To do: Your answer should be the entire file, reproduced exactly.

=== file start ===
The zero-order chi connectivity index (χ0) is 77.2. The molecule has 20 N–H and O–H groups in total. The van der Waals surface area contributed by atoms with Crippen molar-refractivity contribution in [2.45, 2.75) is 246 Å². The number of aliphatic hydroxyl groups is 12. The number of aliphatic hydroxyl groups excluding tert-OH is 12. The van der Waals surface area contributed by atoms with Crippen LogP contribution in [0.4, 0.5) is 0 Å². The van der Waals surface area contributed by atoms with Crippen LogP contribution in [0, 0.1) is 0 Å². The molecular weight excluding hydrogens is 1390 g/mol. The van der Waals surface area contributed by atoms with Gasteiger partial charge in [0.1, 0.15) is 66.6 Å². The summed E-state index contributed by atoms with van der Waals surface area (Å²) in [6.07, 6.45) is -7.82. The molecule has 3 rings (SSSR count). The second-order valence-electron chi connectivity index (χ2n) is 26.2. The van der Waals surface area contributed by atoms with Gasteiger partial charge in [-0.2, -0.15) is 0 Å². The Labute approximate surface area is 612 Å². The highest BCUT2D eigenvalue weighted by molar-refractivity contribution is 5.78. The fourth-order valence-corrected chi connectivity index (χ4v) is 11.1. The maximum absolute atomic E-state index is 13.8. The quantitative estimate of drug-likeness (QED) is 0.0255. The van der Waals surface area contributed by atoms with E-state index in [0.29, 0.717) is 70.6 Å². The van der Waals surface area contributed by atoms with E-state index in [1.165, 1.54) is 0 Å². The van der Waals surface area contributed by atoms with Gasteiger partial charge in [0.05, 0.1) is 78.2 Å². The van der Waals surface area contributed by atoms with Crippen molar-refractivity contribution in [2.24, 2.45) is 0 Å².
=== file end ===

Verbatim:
The zero-order chi connectivity index (χ0) is 77.2. The molecule has 20 N–H and O–H groups in total. The van der Waals surface area contributed by atoms with Crippen molar-refractivity contribution in [2.45, 2.75) is 246 Å². The number of aliphatic hydroxyl groups is 12. The number of aliphatic hydroxyl groups excluding tert-OH is 12. The van der Waals surface area contributed by atoms with Crippen LogP contribution in [0.4, 0.5) is 0 Å². The van der Waals surface area contributed by atoms with Crippen LogP contribution in [0, 0.1) is 0 Å². The molecular weight excluding hydrogens is 1390 g/mol. The van der Waals surface area contributed by atoms with Gasteiger partial charge in [0.1, 0.15) is 66.6 Å². The summed E-state index contributed by atoms with van der Waals surface area (Å²) in [6.07, 6.45) is -7.82. The molecule has 3 rings (SSSR count). The second-order valence-electron chi connectivity index (χ2n) is 26.2. The van der Waals surface area contributed by atoms with Gasteiger partial charge in [-0.2, -0.15) is 0 Å². The Labute approximate surface area is 612 Å². The highest BCUT2D eigenvalue weighted by molar-refractivity contribution is 5.78. The fourth-order valence-corrected chi connectivity index (χ4v) is 11.1. The maximum absolute atomic E-state index is 13.8. The quantitative estimate of drug-likeness (QED) is 0.0255. The van der Waals surface area contributed by atoms with E-state index in [0.29, 0.717) is 70.6 Å². The van der Waals surface area contributed by atoms with E-state index in [1.165, 1.54) is 0 Å². The van der Waals surface area contributed by atoms with Gasteiger partial charge in [0.05, 0.1) is 78.2 Å². The van der Waals surface area contributed by atoms with Crippen molar-refractivity contribution in [2.24, 2.45) is 0 Å².